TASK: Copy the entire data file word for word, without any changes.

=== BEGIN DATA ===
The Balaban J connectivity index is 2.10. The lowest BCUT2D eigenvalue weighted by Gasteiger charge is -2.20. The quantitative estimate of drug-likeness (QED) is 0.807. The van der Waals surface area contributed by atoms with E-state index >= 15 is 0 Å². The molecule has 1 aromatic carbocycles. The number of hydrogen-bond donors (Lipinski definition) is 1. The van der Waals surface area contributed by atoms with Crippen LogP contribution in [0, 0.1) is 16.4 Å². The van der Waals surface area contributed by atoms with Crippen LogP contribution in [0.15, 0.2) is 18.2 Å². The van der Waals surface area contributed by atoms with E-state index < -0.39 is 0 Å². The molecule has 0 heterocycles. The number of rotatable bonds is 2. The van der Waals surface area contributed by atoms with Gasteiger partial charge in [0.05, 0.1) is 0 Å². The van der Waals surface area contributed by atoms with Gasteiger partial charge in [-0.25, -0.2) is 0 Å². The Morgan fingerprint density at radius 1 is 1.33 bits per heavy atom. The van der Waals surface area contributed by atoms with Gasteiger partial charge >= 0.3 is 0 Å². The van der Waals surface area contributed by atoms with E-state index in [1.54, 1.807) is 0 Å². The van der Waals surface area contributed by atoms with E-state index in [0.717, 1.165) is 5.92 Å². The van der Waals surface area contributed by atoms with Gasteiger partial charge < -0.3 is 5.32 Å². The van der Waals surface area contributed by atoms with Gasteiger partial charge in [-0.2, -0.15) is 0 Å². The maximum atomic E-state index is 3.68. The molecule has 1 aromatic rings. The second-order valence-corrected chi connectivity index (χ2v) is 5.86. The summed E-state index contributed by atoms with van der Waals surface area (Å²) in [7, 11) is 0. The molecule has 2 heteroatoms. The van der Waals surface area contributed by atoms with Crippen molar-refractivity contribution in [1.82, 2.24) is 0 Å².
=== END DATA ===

The Balaban J connectivity index is 2.10. The lowest BCUT2D eigenvalue weighted by Gasteiger charge is -2.20. The quantitative estimate of drug-likeness (QED) is 0.807. The van der Waals surface area contributed by atoms with E-state index >= 15 is 0 Å². The molecule has 1 aromatic carbocycles. The number of hydrogen-bond donors (Lipinski definition) is 1. The van der Waals surface area contributed by atoms with Crippen LogP contribution in [0, 0.1) is 16.4 Å². The van der Waals surface area contributed by atoms with Crippen LogP contribution in [0.15, 0.2) is 18.2 Å². The van der Waals surface area contributed by atoms with E-state index < -0.39 is 0 Å². The molecule has 0 heterocycles. The number of rotatable bonds is 2. The van der Waals surface area contributed by atoms with Gasteiger partial charge in [0.05, 0.1) is 0 Å². The van der Waals surface area contributed by atoms with Gasteiger partial charge in [-0.25, -0.2) is 0 Å². The Morgan fingerprint density at radius 1 is 1.33 bits per heavy atom. The van der Waals surface area contributed by atoms with Gasteiger partial charge >= 0.3 is 0 Å². The van der Waals surface area contributed by atoms with E-state index in [1.54, 1.807) is 0 Å². The van der Waals surface area contributed by atoms with E-state index in [0.717, 1.165) is 5.92 Å². The van der Waals surface area contributed by atoms with Gasteiger partial charge < -0.3 is 5.32 Å². The van der Waals surface area contributed by atoms with Gasteiger partial charge in [-0.2, -0.15) is 0 Å². The maximum atomic E-state index is 3.68. The molecule has 1 aromatic rings. The second-order valence-corrected chi connectivity index (χ2v) is 5.86. The summed E-state index contributed by atoms with van der Waals surface area (Å²) in [7, 11) is 0. The molecule has 2 heteroatoms. The van der Waals surface area contributed by atoms with Crippen molar-refractivity contribution in [1.82, 2.24) is 0 Å².